Jayesh Churi and Neha Kalangutkar
The 2020 Summer Olympics, officially known as the Games of the XXXII Olympiad and commonly known as Tokyo 2020 or the ‘Recovery Olympics’, is an upcoming international multi-sport event that is scheduled to take place from July 24 to August 9 in Tokyo, Japan, with preliminary events in some sports beginning on July 22.
The 2020 games will be the second of three consecutive Olympics to be held in East Asia, the first being the 2018 winter Olympics in Pyeongchang County, South Korea, and the next being the 2022 Winter Olympics in Beijing, China
Tokyo was selected as the host city during the 125th International Olympic Committee (IOC) session in Buenos Aires, Argentina on September 7, 2013. This will be the second time that Japan and specifically Tokyo has hosted the Summer Olympic Games, the first being in 1964, making it the first city in Asia to host the summer games twice.
These games will see the introduction of new competitions, including 3-on-3 basketball, freestyle BMX and Madison cycling, as well as mixed events under new IOC policies that allow the host organising committee to add sports to the Olympic programme to augment the permanent core Olympic events. The games will see karate, climbing, surfing and skateboarding make their Olympic debuts, as well as the return of baseball and softball for the first time since 2008.
The Olympics is the biggest sporting event. It is undoubtedly the largest sporting event, and every sportsman has harboured a dream to participate in the Olympics.
India’s performance in the Olympics needs to be viewed from all angles. It is indeed a proud moment for us to see our sportsmen representing our country at the Olympics. But it is a little disappointing to see only a few participants from our country and a comparatively smaller team.
For this reason I feel the government must take the initiative to encourage more participants from every state to be represented at national level. India has a pool of talented individuals and they need to be recognised and given proper training by trained experts. Olympic winners namely Abhinav Bindra, Sakshi Malik, Dhyan Chand, PV Sindhu, Vijender Singh, Mary Kom, etc are just a handful compared to our large scale population and the expected youth count. We have to encourage more youngsters to come forward and participate. India has merely won 28 medals (nine gold, seven silver and 12 bronze) in total at the Olympic Games which is dismal. Among the 206 participating nations, India ranked 17th on the medals tally (2009).
At the 2008 Beijing Olympics, Abhinav Bindra won gold in the men’s 10-metre air rifle event becoming the first Indian to win an individual gold medal at the Olympic Games while Vijender Singh got the country’s first Olympic medal in boxing with his bronze medal in the middleweight category.And when it comes to our state Goa, there are just a few sportspersons who have represented our country at the international level, namely, Bhakti Kulkarni (chess), Ivana Furtado (chess), Talasha Prabhu (swimming), Natasha Palha (tennis) Bruno Coutinho, Brahmanand Sankhwalkar (football).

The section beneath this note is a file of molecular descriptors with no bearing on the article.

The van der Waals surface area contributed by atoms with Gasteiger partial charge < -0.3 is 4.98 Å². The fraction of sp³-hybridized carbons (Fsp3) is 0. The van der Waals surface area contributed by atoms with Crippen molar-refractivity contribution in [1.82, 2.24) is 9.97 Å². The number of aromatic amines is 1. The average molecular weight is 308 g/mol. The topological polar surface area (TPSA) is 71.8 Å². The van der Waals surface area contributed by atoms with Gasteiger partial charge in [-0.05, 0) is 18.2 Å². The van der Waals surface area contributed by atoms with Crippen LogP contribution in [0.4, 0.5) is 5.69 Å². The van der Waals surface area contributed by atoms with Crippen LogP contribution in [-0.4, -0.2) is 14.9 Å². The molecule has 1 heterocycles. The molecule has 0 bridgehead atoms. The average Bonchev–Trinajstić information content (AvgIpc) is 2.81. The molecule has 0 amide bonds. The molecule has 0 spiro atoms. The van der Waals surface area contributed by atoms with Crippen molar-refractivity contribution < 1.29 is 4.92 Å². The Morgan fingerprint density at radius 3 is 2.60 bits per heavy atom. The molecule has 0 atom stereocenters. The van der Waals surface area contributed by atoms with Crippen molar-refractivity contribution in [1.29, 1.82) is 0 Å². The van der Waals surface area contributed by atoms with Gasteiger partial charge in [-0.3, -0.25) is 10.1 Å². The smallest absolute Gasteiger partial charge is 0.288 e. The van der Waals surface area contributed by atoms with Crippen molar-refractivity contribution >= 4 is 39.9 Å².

Reviewing the numbers of representatives at the international level we can conclude that our country lacks a proper sports vision. There seems to be little to no importance given to sports, and the sports culture is pitiable. Sports are simply seen as a leisure activity. The gravity and significance of sports is lost among students. We have big names in the corporate sector that support young talent in Goa – but is it enough?
The importance of sports has to be instilled in students right from school level and not just as a mere hobby but as a potential career path. Students must be inspired with patriotism and the need to represent the country at the international level.
Society, as well, is in dire need of an attitude change. Young and old, everyone should recognise the importance of sports and consider representing the country as a proud achievement. And to implement this, parents need to be supportive if their children are inclined towards sports.
The role of sports associations and clubs is nurture talent at the local level. But a number of question arise. How many associations are active in fulfilling this role? Does the Sports Authority of Goa ensure that local talent is nurtured? Or are we content with only organising events without medals. Is there a proper method by which we measure the performance of a team? What about the Goa Olympic Association? What role do they play in promoting sports and games in the state? What about the infrastructure? The time to introspect and figure out a solution is now.
Due to unavailability of infrastructure in Goa for sports such as yachting, fencing, canoeing and shooting some teams are forced to be trained outside state. This should be noted by the government and proper planning must be undertaken, wherein the funds allocated by the government for sports must be used wisely and efficiently.
Additionally, we must strive to cultivate a sport culture. A sports academy at the taluka level must by introduced wherein students can be trained under a professional trainer. These students can then be sent to play at national and international level. Moreover, the functioning of the academy has to be evaluated every three years at least. Only then will we see progress in the state of sports in Goa.
It is unfortunate that a country with a billion people has only produced a few world-class sportspersons. In short, India’s performance at the Olympics needs to be revived with a ‘sports vision’ in mind. We have a lot of expectations from our country, this year.
(Writers are faculty members at Sridora Caculo College of Commerce and Management Studies, Mapusa.)
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